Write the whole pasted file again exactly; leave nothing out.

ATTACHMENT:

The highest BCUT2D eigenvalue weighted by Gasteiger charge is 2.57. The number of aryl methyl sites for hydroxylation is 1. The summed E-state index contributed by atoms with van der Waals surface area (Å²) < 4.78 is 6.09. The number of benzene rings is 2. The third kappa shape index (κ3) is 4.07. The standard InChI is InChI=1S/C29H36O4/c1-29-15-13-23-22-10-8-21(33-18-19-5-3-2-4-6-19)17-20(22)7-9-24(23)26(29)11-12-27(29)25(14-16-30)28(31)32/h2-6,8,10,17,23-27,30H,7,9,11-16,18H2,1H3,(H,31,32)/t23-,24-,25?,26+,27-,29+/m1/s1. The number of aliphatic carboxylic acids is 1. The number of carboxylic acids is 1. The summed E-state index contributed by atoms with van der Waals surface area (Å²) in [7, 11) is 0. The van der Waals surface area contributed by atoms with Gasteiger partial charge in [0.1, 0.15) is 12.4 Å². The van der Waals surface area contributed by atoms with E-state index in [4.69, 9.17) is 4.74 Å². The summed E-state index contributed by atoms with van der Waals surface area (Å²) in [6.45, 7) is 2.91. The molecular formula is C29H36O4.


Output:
The highest BCUT2D eigenvalue weighted by Gasteiger charge is 2.57. The number of aryl methyl sites for hydroxylation is 1. The summed E-state index contributed by atoms with van der Waals surface area (Å²) < 4.78 is 6.09. The number of benzene rings is 2. The third kappa shape index (κ3) is 4.07. The standard InChI is InChI=1S/C29H36O4/c1-29-15-13-23-22-10-8-21(33-18-19-5-3-2-4-6-19)17-20(22)7-9-24(23)26(29)11-12-27(29)25(14-16-30)28(31)32/h2-6,8,10,17,23-27,30H,7,9,11-16,18H2,1H3,(H,31,32)/t23-,24-,25?,26+,27-,29+/m1/s1. The number of aliphatic carboxylic acids is 1. The number of carboxylic acids is 1. The summed E-state index contributed by atoms with van der Waals surface area (Å²) in [7, 11) is 0. The van der Waals surface area contributed by atoms with Gasteiger partial charge in [0.1, 0.15) is 12.4 Å². The van der Waals surface area contributed by atoms with E-state index in [4.69, 9.17) is 4.74 Å². The summed E-state index contributed by atoms with van der Waals surface area (Å²) in [6.45, 7) is 2.91. The molecular formula is C29H36O4.